Your own business if full of extreme highs and extreme lows — so take in the moment but know it is fleeting. Either way. Major in confident humility. When something amazing happens celebrate it, leverage it and move on. When something bad happens, acknowledge it, learn from it and move on. Starting a business can be an emotional roller coaster. Avoid emotional decisions.

Look for feedback not validation. Seek input on “how” not “if.” It is your vision and not that of other people. That is what makes it unique.

Develop an emotional plan because you are going to want to give up. This is actually a big idea I write about in my Intentional Pause Dream workbook. Look, doing something you have never done before it is going to be hard. An emotional plan helps you manage your give up.

You are a person of great influence. If you could inspire a movement that would bring the most amount of good to the most amount of people, what would that be?

I would say I am working on it — I called it The Intentional Pause Project because I know getting more women to follow their dreams would be a project and could be a movement.

I researched almost 400 accomplished women throughout the U.S. Here is what I found:

Women are unapologetically ambitious (91 percent)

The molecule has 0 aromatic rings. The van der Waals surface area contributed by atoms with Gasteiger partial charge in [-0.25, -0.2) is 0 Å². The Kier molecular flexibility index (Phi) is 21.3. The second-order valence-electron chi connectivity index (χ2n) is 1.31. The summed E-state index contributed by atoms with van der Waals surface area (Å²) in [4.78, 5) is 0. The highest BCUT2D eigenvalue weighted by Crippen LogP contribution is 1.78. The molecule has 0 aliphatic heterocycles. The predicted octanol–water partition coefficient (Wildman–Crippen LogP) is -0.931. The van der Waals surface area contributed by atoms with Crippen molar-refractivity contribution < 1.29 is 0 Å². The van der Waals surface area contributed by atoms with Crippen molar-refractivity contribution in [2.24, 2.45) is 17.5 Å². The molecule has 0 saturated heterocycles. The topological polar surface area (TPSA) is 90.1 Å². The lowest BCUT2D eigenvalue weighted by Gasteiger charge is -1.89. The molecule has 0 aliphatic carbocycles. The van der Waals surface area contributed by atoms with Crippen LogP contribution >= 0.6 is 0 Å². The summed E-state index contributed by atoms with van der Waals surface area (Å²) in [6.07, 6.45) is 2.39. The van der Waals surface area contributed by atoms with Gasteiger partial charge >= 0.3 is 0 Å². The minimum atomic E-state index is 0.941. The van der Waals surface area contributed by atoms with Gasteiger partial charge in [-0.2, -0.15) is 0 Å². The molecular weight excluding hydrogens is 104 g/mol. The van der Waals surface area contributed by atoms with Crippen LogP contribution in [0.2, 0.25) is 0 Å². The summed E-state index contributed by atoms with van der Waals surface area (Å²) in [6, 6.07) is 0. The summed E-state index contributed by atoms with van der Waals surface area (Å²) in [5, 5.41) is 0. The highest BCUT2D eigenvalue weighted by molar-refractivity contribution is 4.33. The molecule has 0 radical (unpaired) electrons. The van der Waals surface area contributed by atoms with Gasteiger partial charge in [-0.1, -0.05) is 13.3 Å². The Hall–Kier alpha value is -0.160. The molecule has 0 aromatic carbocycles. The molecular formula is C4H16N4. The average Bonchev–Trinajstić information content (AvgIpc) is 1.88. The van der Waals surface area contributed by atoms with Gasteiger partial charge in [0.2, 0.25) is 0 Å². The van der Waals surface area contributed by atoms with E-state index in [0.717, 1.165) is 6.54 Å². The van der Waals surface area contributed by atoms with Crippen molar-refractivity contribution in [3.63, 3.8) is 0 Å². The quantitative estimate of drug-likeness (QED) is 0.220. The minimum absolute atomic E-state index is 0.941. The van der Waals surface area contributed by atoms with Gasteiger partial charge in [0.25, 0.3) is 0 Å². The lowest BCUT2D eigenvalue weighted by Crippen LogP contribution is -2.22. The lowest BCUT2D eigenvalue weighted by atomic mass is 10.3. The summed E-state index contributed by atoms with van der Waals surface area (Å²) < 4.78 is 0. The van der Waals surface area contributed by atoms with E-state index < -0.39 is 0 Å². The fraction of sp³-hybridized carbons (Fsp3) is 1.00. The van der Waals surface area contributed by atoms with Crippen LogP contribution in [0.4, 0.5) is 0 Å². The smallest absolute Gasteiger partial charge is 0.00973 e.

Many women feel overwhelmed personally (81 percent) and professionally (73 percent)

Many women know they need self-care but feel like they are alone (67/68 percent respectively)

According to my research, only 36 percent of women are living their dreams.

I learned women like “us” need three things:

Permission to pause. Yes, stop. Not for a spa day but to do the hard work of contemplating ideas to move forward with intention. So, we can work intelligently towards what we want.

Permission is not only granted; I’m telling your pausing is actually required.

Tools to help:

Effectively dream and decide what is needed for our own personal fulfillment beyond commitments to our family and career

Craft the personal strategies and practical steps needed to focus on achieving the life we desire.

Dreams and success don’t just happen. They require intentional exploration and planning.

Strategies to face and move beyond fear. Fear can be replaced with faith. We just need to be constantly reminded. That is why I created the Dream Workbook I want to elevate the pause to the place it deserves in our lives.

We are very blessed that some very prominent names in Business, VC funding, Sports, and Entertainment read this column. Is there a person in the world, or in the US with whom you would love to have a private breakfast or lunch with, and why? He or she might just see this if we tag them.

I would pick Michelle Obama. She may not be in business per se, but I see her as a fantastic leader and we share a passion for inspiring girls and young women. Plus, she has a love of the arts. I think we would have a great discussion.

How can our readers further follow your work online?

I would love for your readers to follow me! They can learn more about me, my story, the quilts and the workbook at http://www.kimalexisnewton.com. They can also follow me on Instagram, Facebook and Twitter at @kimalexisnewton. By doing a search for Kim Alexis Newton, they can find me on YouTube and LinkedIn as well.

Thank you so much for sharing these important insights. We wish you continued success and good health!